It is to be understood that both the foregoing general description and the following detailed description are exemplary and explanatory and are intended to provide further explanation of the invention as claimed.
The accompanying drawings, which are included to provide a further understanding of the invention and are incorporated in and constitute a part of this specification, illustrate embodiments of the invention and together with the description serve to explain the principles of the invention. In the drawings:
Reference will now be made in detail to the preferred embodiments of the present invention, examples of which are illustrated in the accompanying drawings.
The programming of a bit in the OTP memory done based on time. If a bit is programmed for time X (e.g., 10 μsec), and the tester returns a GOOD status, the programming of the bit is done. If the time X program cycle is complete, and the bit is not programmed correctly yet, the programming can be done again (and again) until it returns a GOOD status. The gate oxide barrier of the OTP memory will have lower and lower resistance with each programming attempt. However lab results show that if a bit fails the first attempt, the subsequent attempts must be longer in duration to reach success.
The algorithm is implemented in logic that will select the program time based on seeing the same bit get programmed repeatedly. On the first attempt, a default time is selected. On the second attempt, the address of the bit is compared and found to be the same location, then the programming time is extended by approximately an order of magnitude. On the third attempt, if the address is the same again, the program time is extended even longer. The process can continue.
After the bit returns a GOOD status, the programming can move on to another bit and the time can drop back to the shorter default value.
By automatically selecting a longer program time for bits which require it and automatically selecting a short time for those bits that program quickly, tester time is saved, and no user intervention is needed. This algorithm also applies to “in system” programming as well, where time is not important, but success of programming is important.
As an alternative, a set of bits can be used to determine the wafer process. These bits are programmed once for a short period. If any bits fail, then the wafer is assumed to be slow to program and a configuration bit (or bits) in the OTP is then programmed that will cause all future program times to be extended by roughly an order of magnitude.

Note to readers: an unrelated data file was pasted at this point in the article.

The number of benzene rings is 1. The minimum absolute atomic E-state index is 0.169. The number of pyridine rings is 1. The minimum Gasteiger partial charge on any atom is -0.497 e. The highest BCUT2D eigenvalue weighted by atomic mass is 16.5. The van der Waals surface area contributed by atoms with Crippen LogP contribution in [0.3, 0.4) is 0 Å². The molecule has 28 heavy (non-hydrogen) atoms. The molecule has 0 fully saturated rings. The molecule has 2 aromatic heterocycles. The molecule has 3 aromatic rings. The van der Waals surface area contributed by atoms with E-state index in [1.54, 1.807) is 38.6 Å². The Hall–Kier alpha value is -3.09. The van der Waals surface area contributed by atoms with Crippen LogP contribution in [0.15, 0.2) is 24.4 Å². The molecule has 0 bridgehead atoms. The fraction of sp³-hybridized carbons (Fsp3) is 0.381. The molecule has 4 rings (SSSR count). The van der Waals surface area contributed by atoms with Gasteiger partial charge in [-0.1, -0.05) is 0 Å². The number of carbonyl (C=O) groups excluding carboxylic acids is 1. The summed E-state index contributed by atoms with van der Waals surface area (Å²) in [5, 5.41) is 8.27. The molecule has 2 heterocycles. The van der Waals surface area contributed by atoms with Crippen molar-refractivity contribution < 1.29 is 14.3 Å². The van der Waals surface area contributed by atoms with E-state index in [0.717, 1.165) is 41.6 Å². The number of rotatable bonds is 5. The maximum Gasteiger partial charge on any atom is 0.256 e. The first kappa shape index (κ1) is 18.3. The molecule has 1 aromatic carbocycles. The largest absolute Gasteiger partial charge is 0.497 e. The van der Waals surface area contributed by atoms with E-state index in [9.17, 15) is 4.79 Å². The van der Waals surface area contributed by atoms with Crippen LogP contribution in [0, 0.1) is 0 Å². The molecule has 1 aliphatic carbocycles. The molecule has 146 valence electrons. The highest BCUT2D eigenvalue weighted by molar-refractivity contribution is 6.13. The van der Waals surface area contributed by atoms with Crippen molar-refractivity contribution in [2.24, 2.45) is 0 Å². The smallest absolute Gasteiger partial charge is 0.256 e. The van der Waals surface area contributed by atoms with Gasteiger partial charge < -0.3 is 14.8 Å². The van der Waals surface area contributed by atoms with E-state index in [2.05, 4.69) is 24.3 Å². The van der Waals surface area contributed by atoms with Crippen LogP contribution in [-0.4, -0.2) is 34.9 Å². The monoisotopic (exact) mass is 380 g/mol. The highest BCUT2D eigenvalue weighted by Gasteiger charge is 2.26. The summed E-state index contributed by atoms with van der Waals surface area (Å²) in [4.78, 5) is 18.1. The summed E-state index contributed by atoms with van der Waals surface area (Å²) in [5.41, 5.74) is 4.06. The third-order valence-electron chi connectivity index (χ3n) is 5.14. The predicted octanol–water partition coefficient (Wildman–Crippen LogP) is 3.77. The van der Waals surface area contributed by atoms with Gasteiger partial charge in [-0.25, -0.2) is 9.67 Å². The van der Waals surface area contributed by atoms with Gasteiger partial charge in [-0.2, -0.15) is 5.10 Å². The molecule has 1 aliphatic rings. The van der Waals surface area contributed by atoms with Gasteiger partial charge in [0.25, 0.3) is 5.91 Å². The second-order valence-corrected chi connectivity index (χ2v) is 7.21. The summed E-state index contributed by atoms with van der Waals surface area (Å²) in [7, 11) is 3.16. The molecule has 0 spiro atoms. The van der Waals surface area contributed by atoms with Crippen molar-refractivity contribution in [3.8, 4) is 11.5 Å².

Thus, the default starting point for the program time can be selected based on the wafer process.
For example, if a “slow to program” part is found during the test bit programming, this part would then have all its bits programmed in the OTP memory to have programming times longer than a “short to program” part. This will be true for tester as well as in system programming.
The programming method of the present invention tests each bit to see whether it belongs to a fast programmable bit or a slow programmable bit. Most bits are typically of the fast programming type, and may be programmed, for example, in 10–20 μsec. In that case, the method involves programming a bit that corresponds to a given address, and then testing to see if the bit has in fact been programmed during the 10 μsec. If the bit programming was successful, then the programming apparatus moves onto the bit at the next address. If the programming has not been successful, then the tester increases the time required to program that particular bit by, for example, a factor of 10. The tester then tries again to program the bit. Following the next attempt, the tester again checks to see if the bit has been successfully programmed. If it has, then it moves onto the bit at the next address. If it has not, then it again increases the time required to program this particular bit by, for example, a factor of 10, and the process repeats itself.
It will be understood by those skilled in the art that various changes in form and details may be made therein without departing from the spirit and scope of the invention as defined in the appended claims. Thus, the breadth and scope of the present invention should not be limited by any of the above-described exemplary embodiments, but should be defined only in accordance with the following claims and their equivalents.